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STEM projects for kids: 7 ways to build big with household items

04 April 2022

Do you have any young aspiring engineers at home? These fun activities will not only entertain, but educate the little ones on STEM skills they'll use in their future careers.

STEM projects for kids: 7 ways to build big with household items
These activities are fun for children and grown-ups alike! Image credit: Just Dance/Shutterstock

Need to find a way to keep the kids busy over the holidays?

Inspire the young engineers in your life with these fantastic projects that will engage their creativity, motor skills and imagination.

We’re sure you’ll find yourself having fun too!

1. Try the egg-drop challenge

It’s almost Easter, but this egg-drop challenge is fun any time of the year!

One great way of engaging kids with engineering and introducing them to the roles of gravity, force and acceleration is by doing your very own egg-drop challenge.

The first thing you’ll need is a device to hold the egg. Why not get everyone together and brainstorm ideas for how you want your device to look?

Once you’ve got ideas together, it’s time to build your contraption. You can use anything from cardboard boxes to newspapers and rubber bands. The sky (or your kitchen cupboard!) is the limit.

Then comes the seriously fun part: testing out your device!

If the device is successful, the egg should not break when dropped from a height. If it breaks, it just means that the design needs some tweaking.

Don’t give up – use this as an opportunity to build an even better structure.

2. Build a mini wind turbine

Building a wind turbine that can power an LED light is a brilliant way of teaching kids about engineering skills and renewable energy.

You’ll need a hobby motor, an LED bulb, and household items, such as paper cups, craft sticks, and scissors, to bring the project to life.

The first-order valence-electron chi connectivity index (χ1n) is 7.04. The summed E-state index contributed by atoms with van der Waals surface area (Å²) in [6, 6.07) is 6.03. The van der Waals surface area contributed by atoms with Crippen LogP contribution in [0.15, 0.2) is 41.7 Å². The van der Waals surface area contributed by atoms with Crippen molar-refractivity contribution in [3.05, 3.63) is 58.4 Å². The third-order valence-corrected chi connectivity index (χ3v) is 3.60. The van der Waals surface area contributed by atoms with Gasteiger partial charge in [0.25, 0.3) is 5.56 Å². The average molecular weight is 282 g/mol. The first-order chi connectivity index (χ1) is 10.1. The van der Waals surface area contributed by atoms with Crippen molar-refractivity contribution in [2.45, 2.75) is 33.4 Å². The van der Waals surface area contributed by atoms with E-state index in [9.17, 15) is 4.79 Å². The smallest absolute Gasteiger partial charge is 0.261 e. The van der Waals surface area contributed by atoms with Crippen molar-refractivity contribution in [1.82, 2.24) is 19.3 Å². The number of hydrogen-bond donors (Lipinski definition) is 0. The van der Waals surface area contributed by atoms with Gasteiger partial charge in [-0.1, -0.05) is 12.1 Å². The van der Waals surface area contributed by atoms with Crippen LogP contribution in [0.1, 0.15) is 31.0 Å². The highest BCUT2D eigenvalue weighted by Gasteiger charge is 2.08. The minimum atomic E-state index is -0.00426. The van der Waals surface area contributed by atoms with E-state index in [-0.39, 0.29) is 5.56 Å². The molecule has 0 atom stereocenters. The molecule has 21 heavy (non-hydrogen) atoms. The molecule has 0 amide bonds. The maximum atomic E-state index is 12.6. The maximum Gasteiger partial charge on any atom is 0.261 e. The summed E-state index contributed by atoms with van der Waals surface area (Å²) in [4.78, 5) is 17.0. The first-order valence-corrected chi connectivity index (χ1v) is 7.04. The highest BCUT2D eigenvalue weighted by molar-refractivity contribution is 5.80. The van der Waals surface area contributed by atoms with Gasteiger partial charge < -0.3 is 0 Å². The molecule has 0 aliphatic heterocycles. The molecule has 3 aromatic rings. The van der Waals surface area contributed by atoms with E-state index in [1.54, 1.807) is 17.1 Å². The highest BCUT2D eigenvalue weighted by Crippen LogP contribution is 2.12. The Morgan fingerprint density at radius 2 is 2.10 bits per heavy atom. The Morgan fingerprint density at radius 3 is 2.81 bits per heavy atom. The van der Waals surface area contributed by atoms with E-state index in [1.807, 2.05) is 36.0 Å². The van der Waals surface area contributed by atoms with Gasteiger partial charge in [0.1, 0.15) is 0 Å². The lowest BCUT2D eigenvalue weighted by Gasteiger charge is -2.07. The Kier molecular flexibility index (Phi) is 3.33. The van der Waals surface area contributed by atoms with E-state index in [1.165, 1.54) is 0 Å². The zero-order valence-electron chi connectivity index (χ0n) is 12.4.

Check out the video below for complete instructions.

3. Construct a gingerbread house

Didn’t think baking and civil engineering could go together? Think again!

Constructing a gingerbread house with a solid structure involves using skills vital to engineering – designing, building, and testing.

As the Science Buddies video below shows, you can make your design simple or complex.

You can aim to create a simple house if you’re working with young children, but you can add multiple floors, windows, roofing, and features such as balconies if you've teamed up with older kids.

Once it’s finished, you’ll have a unique design that you can eat or re-use in other delicious gingerbread products like gingerbread truffles or ice-cream.

4. Take part in the 100 cup tower challenge

If your young engineer aspires to build super-skyscrapers, doing the one-hundred cup tower challenge is a great start.

This challenge will test patience, persistence, creativity, and attention to detail – all super valuable skills for civil engineers. Just grab one hundred paper cups and get building.

Tower of cups
Tower of cups. Image credit: Lidya N/Unsplash

5. Build a rubber band helicopter

This project combines fine motor skills with construction: an engineering dream team.

As you can see in this video from STEM Inventions, one handy way to remember how quickly you should launch your helicopter is to say ‘tick-tock.’

If you follow the instructions, you should be able to get your helicopter to fly more than 20 feet (6m).

6. Make a DIY bubble-blowing machine

If you know a child who loves engineering, making a bubble-blowing machine is a creative way to engage them with construction – and they’ll get to have fun afterwards, chasing all the bubbles.

You can make the bubble-blowing machine with many items you might already have lying around the house, including drinks bottles, wire, and glue.

Who knew that a Sprite bottle could be transformed into a machine that will generate hours of fun? Easter holiday entertainment sorted!

7. Build a smartphone projector

Many people bemoan the time kids spend each day on their phones, but you can use technology to help your kids create a fantastic STEM project.

Household items needed include a shoebox, magnifying lens, smartphone and glue sticks.

As tools including a hacksaw, hot glue gun and cutter-knife are required to create the finished product, this project is not recommended for younger children, and an adult should assist.

As a bonus, once you’ve finished this project, you can spend some quality time with the kids watching a film on the projector – a brilliant way to bring the movies straight to your home!

If you need more inspiration, make sure to check out more home activities on our website.

Learn more

We'd love to see your STEM-inspired creations if you’re getting crafty over the holidays. Please post a picture and tag us on Twitter @ICE_engineers.

  • Jessica Beasley, communications executive at ICE